If you visit their Web site and look up the registration information, scroll all the way down to the section labeled "Whois Record."  There, you will find that they list a third party company rather than the mailing address on their home page.  This is suspicious since a legitimate educational provider does not typically do this.  Most schools will disclose their complete contact information and mailing addresses a long with their registration information.  Because they sell fraudulent degrees, diploma mills have every reason to hide and mask their location.

How can I identify if a school is a diploma mill?

  • The organization changes its address frequently, sometimes moving from state to state.
  • There is no selectivity in admissions.  That means no inquires about previous test scores or detailed academic history.
  • They often have names that are similar to well-known colleges or universities.  They also fail to mention an accrediting agency or name a FAKE accrediting agency.
  • Written materials, sometimes even the diploma itself, include numerous spelling and grammatical errors.
  • No interaction with faculty or professors.  (e.g. only two or three email is received from a professor.)
  • There is usually an overemphasis on the brevity and speed with which someone can receive a degree.  (e.g. "Sign up today and have your degree shipped overnight!")
  • It will take far less time than normal to receive a degree (e.g. 30 days) or the diploma might even be printed with a specific backdate.
  • Fees and tuition are typically on a pre-degree basis.
  • Degree requirements are unspecified and vague.  You will find that many requirements lack class descriptions and how many credit hours are required to complete a program.
  • Academic honors (e.g. Summa Cum Laude) and grade point averages (GPA) can be specified at the time of the purchase.

Is there anything being done about these degree mills?
Unfortunately, fraudulent schools are increasingly sophisticated in their scams and continue to spread.  These diploma mills survive by operating in states that lack strict laws regarding school accreditation, such as Utah, Hawaii, California, and Louisiana.  They market themselves as religious organizations, or assume identities of well-known schools.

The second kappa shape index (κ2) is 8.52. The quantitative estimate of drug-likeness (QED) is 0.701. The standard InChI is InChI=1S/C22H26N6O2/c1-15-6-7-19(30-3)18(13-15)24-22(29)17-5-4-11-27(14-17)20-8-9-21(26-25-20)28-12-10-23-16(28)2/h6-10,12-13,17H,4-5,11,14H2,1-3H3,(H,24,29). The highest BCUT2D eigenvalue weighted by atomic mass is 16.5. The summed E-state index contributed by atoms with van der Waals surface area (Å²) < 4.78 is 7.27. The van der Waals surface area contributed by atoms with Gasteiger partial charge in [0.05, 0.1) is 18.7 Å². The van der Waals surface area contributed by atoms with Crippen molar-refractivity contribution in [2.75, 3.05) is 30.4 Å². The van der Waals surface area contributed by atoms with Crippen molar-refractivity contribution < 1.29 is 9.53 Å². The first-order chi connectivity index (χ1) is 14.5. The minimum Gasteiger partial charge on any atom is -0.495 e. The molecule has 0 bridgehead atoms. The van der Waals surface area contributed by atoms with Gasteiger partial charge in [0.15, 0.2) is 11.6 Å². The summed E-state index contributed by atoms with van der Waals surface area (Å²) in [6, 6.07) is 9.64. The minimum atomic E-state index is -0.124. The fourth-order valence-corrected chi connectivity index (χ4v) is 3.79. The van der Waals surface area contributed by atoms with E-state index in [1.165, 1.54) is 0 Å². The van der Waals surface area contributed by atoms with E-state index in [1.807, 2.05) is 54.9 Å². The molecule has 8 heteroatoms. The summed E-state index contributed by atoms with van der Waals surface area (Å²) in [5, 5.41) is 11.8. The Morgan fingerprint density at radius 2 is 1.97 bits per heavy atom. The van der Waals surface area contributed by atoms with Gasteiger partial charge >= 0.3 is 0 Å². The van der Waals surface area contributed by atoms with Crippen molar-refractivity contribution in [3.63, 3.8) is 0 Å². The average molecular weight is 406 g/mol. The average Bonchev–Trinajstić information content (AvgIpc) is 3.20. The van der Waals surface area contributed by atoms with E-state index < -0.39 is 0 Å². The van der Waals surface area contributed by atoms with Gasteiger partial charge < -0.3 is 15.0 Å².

The United States guarantees separation between church and state because of constitutional safeguards.  Most states are unwilling to pass any laws restricting the activities of churches.  This would include their right to grant degrees.  Diploma mills will take advantage of these types of situations as much as possible.

To take advantage of less rigorous laws and further protect themselves, diploma mills will often operate out of multiple political jurisdictions.  They only sell degrees in other states or other countries.  There are many degree mills that operate out of England, only selling fake degrees to people in other countries, primarily the United States, Asia, and Africa.

Sometimes it can be difficult to prove fraud in the case of a diploma mill.  Diploma mills will often times immunize itself from prosecution by fully acknowledging that it is a diploma mill, and by being forthcoming about its business.  The individuals that buy degrees from this particular diploma mill are completely aware that they are receiving a degree without having to complete any academic program.  In this case, the diploma mill is acting only as a business.

It is very risky to claim to have a degree without having completed an accredited degree program, let alone buy a fake degree.  Consumers with bogus degrees could possibly embarrass themselves professionally, or even find themselves out of a job.  But the most severe consequence is having to face criminal charges.  In Oregon, using a degree from an unlicensed institution to get a job or receive a promotion is illegal.